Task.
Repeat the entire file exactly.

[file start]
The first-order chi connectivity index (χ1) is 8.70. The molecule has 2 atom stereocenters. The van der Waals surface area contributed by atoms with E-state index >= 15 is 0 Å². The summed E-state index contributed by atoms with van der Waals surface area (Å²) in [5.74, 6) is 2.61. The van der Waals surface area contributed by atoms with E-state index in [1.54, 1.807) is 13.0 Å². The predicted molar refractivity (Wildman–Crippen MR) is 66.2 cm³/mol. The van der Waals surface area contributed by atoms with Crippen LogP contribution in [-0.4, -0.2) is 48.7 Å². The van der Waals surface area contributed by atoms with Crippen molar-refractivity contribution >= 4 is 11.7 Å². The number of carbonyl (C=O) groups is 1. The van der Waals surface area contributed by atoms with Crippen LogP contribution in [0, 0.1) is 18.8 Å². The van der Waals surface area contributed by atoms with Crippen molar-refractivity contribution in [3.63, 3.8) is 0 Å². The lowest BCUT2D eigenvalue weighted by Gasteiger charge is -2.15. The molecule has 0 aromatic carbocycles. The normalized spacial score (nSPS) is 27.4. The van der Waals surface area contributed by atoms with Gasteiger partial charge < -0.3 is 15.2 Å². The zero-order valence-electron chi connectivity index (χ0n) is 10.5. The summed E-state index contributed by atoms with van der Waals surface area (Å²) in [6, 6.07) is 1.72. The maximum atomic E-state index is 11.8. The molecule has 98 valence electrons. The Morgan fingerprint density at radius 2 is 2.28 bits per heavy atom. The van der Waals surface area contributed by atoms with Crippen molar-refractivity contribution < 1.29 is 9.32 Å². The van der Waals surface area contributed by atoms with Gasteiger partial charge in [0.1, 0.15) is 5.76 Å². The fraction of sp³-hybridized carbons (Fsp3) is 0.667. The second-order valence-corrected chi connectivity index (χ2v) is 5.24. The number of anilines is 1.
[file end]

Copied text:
The first-order chi connectivity index (χ1) is 8.70. The molecule has 2 atom stereocenters. The van der Waals surface area contributed by atoms with E-state index >= 15 is 0 Å². The summed E-state index contributed by atoms with van der Waals surface area (Å²) in [5.74, 6) is 2.61. The van der Waals surface area contributed by atoms with E-state index in [1.54, 1.807) is 13.0 Å². The predicted molar refractivity (Wildman–Crippen MR) is 66.2 cm³/mol. The van der Waals surface area contributed by atoms with Crippen LogP contribution in [-0.4, -0.2) is 48.7 Å². The van der Waals surface area contributed by atoms with Crippen molar-refractivity contribution >= 4 is 11.7 Å². The number of carbonyl (C=O) groups is 1. The van der Waals surface area contributed by atoms with Crippen LogP contribution in [0, 0.1) is 18.8 Å². The van der Waals surface area contributed by atoms with Crippen molar-refractivity contribution in [3.63, 3.8) is 0 Å². The lowest BCUT2D eigenvalue weighted by Gasteiger charge is -2.15. The molecule has 0 aromatic carbocycles. The normalized spacial score (nSPS) is 27.4. The van der Waals surface area contributed by atoms with Gasteiger partial charge < -0.3 is 15.2 Å². The zero-order valence-electron chi connectivity index (χ0n) is 10.5. The summed E-state index contributed by atoms with van der Waals surface area (Å²) in [6, 6.07) is 1.72. The maximum atomic E-state index is 11.8. The molecule has 98 valence electrons. The Morgan fingerprint density at radius 2 is 2.28 bits per heavy atom. The van der Waals surface area contributed by atoms with Crippen molar-refractivity contribution < 1.29 is 9.32 Å². The van der Waals surface area contributed by atoms with Gasteiger partial charge in [0.1, 0.15) is 5.76 Å². The fraction of sp³-hybridized carbons (Fsp3) is 0.667. The second-order valence-corrected chi connectivity index (χ2v) is 5.24. The number of anilines is 1.